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dc.contributor.authorHiggins, Stephanie 12:50:50 (GMT) 12:50:50 (GMT)
dc.description.abstractAgricultural landscapes are known to increase phosphorus (P) losses to waterways, contributing to the eutrophication of freshwater surface water bodies. In cold agricultural regions, the nongrowing season drives annual P transport and discharge. Previous research has focused on discharge from fields and watersheds to understand P dynamics in response to hydroclimatic events such as snowmelt and rain storms. Although P supply in soils has been considered a dominant mechanism driving P runoff, the dynamic nature of this supply on an annual basis in response to climate drivers is poorly understood. The goal of this thesis is to determine climatic (seasonal, moisture and temperature) controls on the supply of soluble P in agricultural soils. Two experiments were set up: one in a field setting and the other in a lab setting. The field study involved a snow-manipulation experiment in an agricultural field, in which soil P pools and net transformation rates were quantified under snow and limited-snow conditions. The lab experiment explored the impacts of frost severity, frost duration, frost cycle number and moisture addition on soil concentrations of water-extractable soluble reactive P (SRP), total dissolved P (TDP) and Olsen P, microbial biomass P, aggregate stability, and concentrations of SRP, TDP and TP (total phosphorus) in leachate draining from cores. In both studies, frost magnitude did not significantly impact soil P fractions or supply. Although soil water extractable P (WEP) was greater during the non-growing season than summer, this was not impacted by increased frost due to the removal of snow cover. The lab study also showed that frost magnitude did not impact P supply; however, both frost duration and moisture additions appeared to affect P supply. Water extractable P was positively related to moisture content in both experiments. An improved understanding of climate drivers on P cycling is needed in light of climate change. This thesis suggests that the supply of P may be impacted by a changing climate, but more due to moisture shifts rather than temperature.en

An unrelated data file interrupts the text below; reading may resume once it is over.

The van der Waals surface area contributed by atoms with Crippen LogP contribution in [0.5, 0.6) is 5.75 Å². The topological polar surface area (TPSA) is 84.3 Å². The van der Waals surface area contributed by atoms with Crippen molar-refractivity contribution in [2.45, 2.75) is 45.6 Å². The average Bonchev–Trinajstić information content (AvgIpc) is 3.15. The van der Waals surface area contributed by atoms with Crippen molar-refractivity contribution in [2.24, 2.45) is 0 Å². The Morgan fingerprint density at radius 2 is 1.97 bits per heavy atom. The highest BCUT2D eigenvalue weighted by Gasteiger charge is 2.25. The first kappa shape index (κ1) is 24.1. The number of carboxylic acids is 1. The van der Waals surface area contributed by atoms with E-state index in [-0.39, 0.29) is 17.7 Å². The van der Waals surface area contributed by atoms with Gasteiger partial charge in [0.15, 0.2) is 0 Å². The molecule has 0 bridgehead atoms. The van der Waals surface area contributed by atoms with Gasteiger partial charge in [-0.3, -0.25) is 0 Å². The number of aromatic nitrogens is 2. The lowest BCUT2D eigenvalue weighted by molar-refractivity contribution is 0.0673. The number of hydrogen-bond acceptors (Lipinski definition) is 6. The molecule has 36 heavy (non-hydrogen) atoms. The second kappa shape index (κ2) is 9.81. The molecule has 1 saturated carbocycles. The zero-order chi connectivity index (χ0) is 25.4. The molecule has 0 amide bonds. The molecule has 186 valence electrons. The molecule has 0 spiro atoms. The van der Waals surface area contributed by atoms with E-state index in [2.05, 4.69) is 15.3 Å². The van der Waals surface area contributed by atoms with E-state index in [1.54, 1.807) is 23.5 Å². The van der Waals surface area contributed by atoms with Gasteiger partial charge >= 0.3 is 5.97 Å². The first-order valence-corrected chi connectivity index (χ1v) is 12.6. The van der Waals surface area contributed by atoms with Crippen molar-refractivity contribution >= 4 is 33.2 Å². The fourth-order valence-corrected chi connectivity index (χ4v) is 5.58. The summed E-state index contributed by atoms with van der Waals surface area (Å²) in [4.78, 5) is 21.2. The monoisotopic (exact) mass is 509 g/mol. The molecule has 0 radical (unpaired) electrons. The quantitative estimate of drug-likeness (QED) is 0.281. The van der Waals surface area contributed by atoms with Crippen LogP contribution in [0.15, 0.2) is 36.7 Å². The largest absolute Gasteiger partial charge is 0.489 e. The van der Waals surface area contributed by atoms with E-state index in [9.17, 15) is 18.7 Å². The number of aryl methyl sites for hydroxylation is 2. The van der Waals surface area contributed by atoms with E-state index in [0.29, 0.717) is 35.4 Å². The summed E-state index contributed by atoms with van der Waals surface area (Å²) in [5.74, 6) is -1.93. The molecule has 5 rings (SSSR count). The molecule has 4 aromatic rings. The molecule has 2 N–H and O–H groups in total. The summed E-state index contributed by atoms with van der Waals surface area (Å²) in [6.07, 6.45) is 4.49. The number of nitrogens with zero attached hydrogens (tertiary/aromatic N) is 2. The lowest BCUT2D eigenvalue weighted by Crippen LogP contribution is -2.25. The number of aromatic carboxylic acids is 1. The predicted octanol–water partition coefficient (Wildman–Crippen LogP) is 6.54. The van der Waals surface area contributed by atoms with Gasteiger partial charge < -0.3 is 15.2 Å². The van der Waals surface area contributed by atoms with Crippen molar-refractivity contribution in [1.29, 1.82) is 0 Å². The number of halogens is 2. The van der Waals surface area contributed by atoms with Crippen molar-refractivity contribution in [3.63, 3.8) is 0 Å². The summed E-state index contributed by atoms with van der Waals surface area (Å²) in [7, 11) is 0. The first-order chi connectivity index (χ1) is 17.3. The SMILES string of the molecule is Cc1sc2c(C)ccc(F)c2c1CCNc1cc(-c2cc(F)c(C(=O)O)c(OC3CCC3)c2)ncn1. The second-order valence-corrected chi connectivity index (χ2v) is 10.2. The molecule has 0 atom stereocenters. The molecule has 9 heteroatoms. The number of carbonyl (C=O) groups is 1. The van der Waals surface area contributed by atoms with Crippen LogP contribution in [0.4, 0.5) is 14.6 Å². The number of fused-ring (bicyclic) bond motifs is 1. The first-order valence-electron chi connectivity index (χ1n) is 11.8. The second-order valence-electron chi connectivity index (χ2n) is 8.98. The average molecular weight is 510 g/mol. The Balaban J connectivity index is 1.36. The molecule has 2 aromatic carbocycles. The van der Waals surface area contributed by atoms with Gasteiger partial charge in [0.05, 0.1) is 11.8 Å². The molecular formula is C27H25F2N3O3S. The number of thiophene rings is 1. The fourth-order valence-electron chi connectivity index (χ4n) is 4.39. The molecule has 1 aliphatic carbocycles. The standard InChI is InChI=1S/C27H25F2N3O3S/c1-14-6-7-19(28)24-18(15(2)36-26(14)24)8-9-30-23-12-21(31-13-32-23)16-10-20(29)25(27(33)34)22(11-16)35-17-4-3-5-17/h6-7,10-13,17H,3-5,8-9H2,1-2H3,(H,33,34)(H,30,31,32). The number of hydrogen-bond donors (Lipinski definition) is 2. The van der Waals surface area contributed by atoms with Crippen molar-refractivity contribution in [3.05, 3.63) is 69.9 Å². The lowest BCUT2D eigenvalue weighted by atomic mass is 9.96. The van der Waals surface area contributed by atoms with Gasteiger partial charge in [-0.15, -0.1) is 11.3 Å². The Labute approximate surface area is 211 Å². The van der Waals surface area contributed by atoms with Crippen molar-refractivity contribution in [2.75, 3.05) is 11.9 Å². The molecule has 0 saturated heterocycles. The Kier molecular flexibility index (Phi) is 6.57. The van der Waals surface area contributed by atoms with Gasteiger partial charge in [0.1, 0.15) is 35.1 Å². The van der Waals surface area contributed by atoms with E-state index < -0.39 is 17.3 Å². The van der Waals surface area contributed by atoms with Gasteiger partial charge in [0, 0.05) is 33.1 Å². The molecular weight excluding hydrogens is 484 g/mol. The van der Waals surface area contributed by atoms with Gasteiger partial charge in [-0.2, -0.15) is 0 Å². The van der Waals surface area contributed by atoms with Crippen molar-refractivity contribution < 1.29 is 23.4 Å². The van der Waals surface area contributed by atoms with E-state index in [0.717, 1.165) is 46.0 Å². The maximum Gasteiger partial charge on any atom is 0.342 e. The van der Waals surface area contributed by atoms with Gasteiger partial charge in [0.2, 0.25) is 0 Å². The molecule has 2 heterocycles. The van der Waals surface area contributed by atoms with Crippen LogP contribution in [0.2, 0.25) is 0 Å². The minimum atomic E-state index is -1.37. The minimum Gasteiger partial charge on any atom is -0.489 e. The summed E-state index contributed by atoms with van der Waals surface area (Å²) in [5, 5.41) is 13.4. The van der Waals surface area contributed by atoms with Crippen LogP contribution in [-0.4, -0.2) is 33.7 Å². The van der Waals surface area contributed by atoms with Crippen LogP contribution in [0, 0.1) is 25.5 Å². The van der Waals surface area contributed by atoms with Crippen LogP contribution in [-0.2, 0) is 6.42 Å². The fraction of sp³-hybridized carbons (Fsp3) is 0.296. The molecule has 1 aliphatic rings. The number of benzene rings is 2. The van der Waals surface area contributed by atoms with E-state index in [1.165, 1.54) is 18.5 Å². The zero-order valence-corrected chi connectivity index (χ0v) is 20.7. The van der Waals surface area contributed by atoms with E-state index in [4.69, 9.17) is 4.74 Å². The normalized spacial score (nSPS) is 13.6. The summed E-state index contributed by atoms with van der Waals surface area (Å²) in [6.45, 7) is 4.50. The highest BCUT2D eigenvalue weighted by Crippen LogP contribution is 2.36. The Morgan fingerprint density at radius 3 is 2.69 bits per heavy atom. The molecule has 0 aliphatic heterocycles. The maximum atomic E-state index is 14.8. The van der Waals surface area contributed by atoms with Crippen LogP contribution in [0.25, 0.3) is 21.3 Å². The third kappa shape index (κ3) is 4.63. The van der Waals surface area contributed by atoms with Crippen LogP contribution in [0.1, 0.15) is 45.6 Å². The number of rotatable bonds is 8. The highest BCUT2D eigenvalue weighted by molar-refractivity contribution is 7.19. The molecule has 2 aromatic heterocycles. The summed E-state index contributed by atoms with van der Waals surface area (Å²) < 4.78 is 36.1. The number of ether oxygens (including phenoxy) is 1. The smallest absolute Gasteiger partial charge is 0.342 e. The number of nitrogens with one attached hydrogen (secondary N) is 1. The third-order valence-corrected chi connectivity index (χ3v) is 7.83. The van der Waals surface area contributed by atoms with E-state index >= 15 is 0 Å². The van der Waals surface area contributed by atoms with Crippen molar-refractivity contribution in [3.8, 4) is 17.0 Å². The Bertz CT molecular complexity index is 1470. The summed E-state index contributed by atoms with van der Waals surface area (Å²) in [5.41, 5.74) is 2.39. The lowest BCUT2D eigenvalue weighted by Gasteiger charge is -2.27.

dc.publisherUniversity of Waterlooen
dc.subjectsilt loamen
dc.subjectfreeze-thaw cycleen
dc.subjectclimate changeen
dc.subjectsoil phosphorusen
dc.subjectsoil frosten
dc.subjectphosphorus runoffen
dc.subjectsoil microbial biomass phosphorusen
dc.subjectsoil aggregate stabilityen
dc.titlePhosphorus Responses to Soil Moisture in Southern Ontario Agricultural Soilen
dc.typeDoctoral Thesisen
dc.pendingfalse and Environmental Managementen (Water)en of Waterlooen
uws-etd.degreeMaster of Scienceen
uws.contributor.advisorMacrae, Merrin
uws.contributor.affiliation1Faculty of Environmenten

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